19 October, 2014

"Is The Nexus 7 a Phone or a Tablet? I'm confused," says the customer...

October 19, 2014. I must admit, this post is a few days late... but this past Wednesday, Google unveiled not just the two rumored Nexus devices (the Nexus 6 and Nexus 9), but three — if you count the Nexus Player, that is. Since I've got a Chromecast and a cable box, along with only two HDMI ports, well, they're all in use... but the fact that the Nexus Player is Google Cast Ready AND supports Android TV apps as well should be a good selling point. Anyhow, in 2012, we had the Nexus 4, Nexus 7, and Nexus 10. In 2013, the Nexus 5 replaced the Nexus 4... ah, but the Nexus 7 was simply replaced with another Nexus 7, and the Nexus 5 came on board, replacing the Nexus 4. Now, in 2014, the Nexus line-up got a total makeover, with the Nexus 6 replacing the Nexus 5 and the Nexus 9 replacing both the Nexus 7 and the Nexus 10, respectively.

For 2015, however, this poses a bit of a dilemma. If Google decides to simply replace the Nexus 6 with another Nexus 6 the way they did with the Nexus 7, then there won't be any problems... but if they decide to actually increment the number once again, they would end up reusing the Nexus 7 name... for a phone!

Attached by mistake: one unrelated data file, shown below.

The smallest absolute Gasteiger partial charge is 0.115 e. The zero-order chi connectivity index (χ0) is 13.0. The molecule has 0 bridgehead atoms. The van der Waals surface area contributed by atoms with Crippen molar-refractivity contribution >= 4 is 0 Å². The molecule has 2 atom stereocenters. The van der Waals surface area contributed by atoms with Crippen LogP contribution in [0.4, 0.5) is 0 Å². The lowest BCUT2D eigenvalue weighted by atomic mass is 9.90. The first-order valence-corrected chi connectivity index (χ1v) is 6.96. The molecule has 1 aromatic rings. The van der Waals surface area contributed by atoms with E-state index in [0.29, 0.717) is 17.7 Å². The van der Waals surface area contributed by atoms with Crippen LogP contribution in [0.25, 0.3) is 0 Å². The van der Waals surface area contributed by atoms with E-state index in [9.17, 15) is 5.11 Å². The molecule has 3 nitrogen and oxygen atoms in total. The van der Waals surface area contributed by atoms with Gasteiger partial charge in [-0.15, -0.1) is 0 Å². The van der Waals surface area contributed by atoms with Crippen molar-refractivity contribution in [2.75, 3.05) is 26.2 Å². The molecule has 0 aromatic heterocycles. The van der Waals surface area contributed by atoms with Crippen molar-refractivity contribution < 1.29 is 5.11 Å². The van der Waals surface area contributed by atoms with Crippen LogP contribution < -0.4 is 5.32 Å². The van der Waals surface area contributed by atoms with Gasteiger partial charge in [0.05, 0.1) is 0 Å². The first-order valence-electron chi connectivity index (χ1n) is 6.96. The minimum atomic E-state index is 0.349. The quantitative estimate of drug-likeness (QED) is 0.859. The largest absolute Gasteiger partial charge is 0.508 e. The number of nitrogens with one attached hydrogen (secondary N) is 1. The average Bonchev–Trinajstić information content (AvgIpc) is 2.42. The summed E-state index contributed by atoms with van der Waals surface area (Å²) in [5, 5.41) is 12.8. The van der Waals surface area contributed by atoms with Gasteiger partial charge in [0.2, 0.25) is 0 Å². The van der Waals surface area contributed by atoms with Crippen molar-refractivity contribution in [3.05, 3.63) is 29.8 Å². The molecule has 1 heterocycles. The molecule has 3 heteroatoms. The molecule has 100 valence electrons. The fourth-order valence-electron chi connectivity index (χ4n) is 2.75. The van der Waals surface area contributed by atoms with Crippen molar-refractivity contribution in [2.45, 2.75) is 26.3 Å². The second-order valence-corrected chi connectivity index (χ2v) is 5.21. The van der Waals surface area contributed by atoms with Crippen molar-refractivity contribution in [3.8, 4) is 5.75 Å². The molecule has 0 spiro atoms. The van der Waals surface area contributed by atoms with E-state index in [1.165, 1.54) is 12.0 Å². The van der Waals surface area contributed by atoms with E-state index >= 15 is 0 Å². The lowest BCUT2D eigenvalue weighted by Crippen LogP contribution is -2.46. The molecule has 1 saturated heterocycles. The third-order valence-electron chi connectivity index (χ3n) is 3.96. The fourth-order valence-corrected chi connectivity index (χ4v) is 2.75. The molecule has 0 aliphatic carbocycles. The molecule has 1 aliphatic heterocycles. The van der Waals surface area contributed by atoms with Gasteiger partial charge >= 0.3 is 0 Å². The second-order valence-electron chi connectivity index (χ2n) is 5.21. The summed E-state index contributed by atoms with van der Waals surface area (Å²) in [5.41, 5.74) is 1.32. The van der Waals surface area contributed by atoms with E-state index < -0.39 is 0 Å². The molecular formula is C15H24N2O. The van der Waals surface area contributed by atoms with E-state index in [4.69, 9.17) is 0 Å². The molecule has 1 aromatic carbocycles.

This presents a myriad of problems. For starters, just like the title states, it would confuse customers a whole lot... and confused customers hurt business. Beyond that, however, there's also the size factor: sure, a tablet with a 7-inch screen is fine, but a phone with a 7-inch screen?!?! Talk about something that just can't be handled. You couldn't put a phone that big in your front pockets at all (only your back ones), and what's more, you can't pick up a phone that big to make phone calls without using two hands either, which means, nope, if you're in a dire emergency and need to make a phone call quickly with one hand, good luck.

Even something like a Nexus 6.5 would be problematic. Why? Because the names in the line are often rounded down or up to the nearest whole number... which in that case is also 7. That leaves Google with only two options: Either go Apple-style and treat the generations of Nexus 6 like the generations of iPod Touch, releasing three, four, even 5 generations of phones with the same name (which is a good one IMHO) or simply replace the Nexus line altogether with a turnkey solution for OEMs and carriers in the US the way they already did with Android One in India — or, in other words, Project Silver redux, which would seriously increase the adoption rates of new Android releases on a prompt basis, which is the holy grail of fragmentation reduction.

Let's hope this worst case scenario doesn't happen, shall we? Of the two above options, however, I personally would love to see Project Silver manifest itself much more so than I would multiple generations of Nexus 6. Why? Because of the crushing impact it would have on Android fragmentation: by forcing all the phones on the market to stay on the latest version of Android and get updated on a prompt basis, version fragmentation would be, for the most part, a thing of the past. Then again, I need more opinions here. Would you rather want multiple versions of Nexus 6, or would you be fine with every Android phone on the market being updated on a prompt Nexus-like basis?